Tuesday, 19 November 2013

Fun fact #1

In the political and media maelstrom of the debate over Scottish Independence, lots of facts and figures get bandied about. Some of them reflect well on the potential of independence, some of them reflect poorly. Personally I am of the view that, stripped-down and unspun, the facts and figures lean heavily in favour of the positive potential of an independent Scotland over the negative. But I also feel, as I know many others do, that the Scottish media doesn't reflect this - far from it. It in fact heavily emphasises and promotes the bad over the good.

Bask in the good news...
I can see where other pro-independence people are coming from when they cry foul and talk of institutional biases, but while these probably exist up to a point, journalism has always been about trumpeting bad news over good. They judge that their audiences generally aren't all that interested in hearing about how great everything is, and to be honest, they're basically right.

But in the case of independence, the need to get the good news out has never been more urgent, because the bad news if we don't is remaining tethered to a corrupt, inadequate political and economic system. This is where a lack of balance from the media has really let us down.

I want to start a bit of a running series of posts here - where, per post, I put forward one nice, simple, positive fact-nugget about Scotland, that ideally says something about its viability as an independent country.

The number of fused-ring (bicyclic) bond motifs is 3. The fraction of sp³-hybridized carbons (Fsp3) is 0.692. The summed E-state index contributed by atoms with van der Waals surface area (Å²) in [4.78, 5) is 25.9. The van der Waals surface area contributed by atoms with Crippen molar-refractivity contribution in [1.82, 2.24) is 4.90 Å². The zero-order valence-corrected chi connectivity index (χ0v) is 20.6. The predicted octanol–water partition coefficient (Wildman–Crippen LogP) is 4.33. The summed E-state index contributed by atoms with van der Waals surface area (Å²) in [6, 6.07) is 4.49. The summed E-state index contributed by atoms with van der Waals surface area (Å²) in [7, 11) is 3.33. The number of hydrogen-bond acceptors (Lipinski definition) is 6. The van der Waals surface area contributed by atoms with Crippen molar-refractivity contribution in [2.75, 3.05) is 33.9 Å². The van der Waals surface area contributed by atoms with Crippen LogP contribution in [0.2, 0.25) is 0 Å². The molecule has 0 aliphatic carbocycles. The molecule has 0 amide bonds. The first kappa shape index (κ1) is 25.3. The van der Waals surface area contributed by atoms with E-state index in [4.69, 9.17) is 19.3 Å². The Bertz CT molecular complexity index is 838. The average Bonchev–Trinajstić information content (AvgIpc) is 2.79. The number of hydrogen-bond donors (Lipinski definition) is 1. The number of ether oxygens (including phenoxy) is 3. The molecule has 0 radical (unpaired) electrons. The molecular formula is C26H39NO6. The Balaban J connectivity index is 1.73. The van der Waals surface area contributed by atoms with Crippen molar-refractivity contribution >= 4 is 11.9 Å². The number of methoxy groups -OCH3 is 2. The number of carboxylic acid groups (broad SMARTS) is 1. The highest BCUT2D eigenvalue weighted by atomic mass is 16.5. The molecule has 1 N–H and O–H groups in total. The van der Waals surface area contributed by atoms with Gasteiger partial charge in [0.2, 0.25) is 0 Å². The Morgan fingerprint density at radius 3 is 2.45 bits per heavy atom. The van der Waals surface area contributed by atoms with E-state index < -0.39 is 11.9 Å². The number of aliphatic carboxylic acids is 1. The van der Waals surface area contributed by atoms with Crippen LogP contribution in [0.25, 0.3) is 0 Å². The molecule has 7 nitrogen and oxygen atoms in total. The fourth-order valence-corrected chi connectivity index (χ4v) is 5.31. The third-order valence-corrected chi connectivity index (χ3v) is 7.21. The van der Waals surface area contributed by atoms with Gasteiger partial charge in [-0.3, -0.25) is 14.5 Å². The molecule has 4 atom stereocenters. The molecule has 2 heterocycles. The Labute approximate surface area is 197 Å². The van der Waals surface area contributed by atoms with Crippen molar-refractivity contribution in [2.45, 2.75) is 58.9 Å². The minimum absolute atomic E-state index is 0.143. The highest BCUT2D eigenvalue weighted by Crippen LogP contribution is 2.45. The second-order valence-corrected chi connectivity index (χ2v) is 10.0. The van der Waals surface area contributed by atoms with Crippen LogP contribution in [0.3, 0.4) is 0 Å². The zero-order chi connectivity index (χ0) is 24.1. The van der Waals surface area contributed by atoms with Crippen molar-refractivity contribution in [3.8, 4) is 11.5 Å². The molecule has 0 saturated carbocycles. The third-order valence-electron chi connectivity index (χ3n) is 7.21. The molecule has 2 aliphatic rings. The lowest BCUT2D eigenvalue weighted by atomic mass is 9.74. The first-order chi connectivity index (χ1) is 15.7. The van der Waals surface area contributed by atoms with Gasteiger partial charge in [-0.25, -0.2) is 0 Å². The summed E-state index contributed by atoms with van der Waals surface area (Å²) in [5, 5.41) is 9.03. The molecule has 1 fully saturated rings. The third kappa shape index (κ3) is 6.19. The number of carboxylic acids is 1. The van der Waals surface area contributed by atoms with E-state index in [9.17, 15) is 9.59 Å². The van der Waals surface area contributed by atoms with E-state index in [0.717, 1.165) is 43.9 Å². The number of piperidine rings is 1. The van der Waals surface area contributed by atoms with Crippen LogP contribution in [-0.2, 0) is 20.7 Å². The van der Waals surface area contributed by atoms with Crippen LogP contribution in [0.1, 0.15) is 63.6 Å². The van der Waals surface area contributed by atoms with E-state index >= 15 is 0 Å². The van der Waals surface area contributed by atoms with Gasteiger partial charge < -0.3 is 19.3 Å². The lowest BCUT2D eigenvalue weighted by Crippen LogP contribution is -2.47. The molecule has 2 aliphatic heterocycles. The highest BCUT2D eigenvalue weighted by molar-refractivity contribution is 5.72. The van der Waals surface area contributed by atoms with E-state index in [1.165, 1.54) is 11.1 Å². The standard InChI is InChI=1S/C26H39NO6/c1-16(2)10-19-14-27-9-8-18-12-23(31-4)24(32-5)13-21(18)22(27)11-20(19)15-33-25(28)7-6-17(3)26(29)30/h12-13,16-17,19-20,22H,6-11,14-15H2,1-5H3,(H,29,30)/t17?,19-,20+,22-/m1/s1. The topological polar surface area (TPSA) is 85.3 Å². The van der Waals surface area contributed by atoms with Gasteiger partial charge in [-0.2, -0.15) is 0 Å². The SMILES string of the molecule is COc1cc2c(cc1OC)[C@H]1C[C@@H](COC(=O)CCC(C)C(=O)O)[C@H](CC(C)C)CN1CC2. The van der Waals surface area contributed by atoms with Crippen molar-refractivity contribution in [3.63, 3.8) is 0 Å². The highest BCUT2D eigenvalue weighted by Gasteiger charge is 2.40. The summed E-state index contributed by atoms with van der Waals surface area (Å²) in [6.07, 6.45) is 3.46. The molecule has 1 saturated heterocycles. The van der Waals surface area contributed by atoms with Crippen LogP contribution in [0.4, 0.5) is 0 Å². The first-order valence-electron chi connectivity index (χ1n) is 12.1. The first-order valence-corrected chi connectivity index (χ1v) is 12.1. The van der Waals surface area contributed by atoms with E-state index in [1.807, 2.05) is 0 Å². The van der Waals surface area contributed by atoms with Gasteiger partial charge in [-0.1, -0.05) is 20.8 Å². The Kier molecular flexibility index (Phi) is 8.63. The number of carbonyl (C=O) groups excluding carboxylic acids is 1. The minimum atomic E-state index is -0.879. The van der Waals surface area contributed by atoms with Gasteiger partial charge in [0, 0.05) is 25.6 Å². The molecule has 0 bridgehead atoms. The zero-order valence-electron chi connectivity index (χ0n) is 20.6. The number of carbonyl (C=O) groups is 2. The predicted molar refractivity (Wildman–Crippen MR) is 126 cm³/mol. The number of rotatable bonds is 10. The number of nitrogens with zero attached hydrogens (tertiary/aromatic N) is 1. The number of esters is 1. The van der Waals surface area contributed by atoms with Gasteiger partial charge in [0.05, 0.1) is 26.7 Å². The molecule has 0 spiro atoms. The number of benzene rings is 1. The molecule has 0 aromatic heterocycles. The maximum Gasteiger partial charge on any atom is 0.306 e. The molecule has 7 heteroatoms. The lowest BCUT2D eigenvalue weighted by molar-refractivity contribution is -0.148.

Here's my first effort.

Fun fact #1:


In other words, in this era of global scarcity, Scotland trades favourably with three of the world's most vital commodities.

Scotland has an electricity generating capacity of over 10 GW. Its renewables sector continues to rapidly grow, while its thriving oil and gas industry supports over 100,000 jobs. Scotland is an energy-rich, energy-independent nation.

Our food and drink exports industry, meanwhile, has exploded over the last decade, with the industry now comprising around one-fifth of Scotland's entire manufacturing workforce. It may even challenge oil and gas in the coming years as Scotland's most dominant export.




 


Healthy net exports represent self-sufficiency. They often lead, as it would in the case of an independent Scotland, to an overall trade surplus. Meanwhile, the UK on the whole is a net importer of all three of these commodities, while lagging behind many other Western nations with its large trade deficit.

It really is difficult to exaggerate the potential benefits to a small economy of an abundance in these three resources - which along with clean water, another natural resource Scotland enjoys a huge bounty of - are surely among the most important commodities of the twenty-first century.

I know it's supposedly not in-keeping with our national character, but we can indulge a touch more optimism sometimes.

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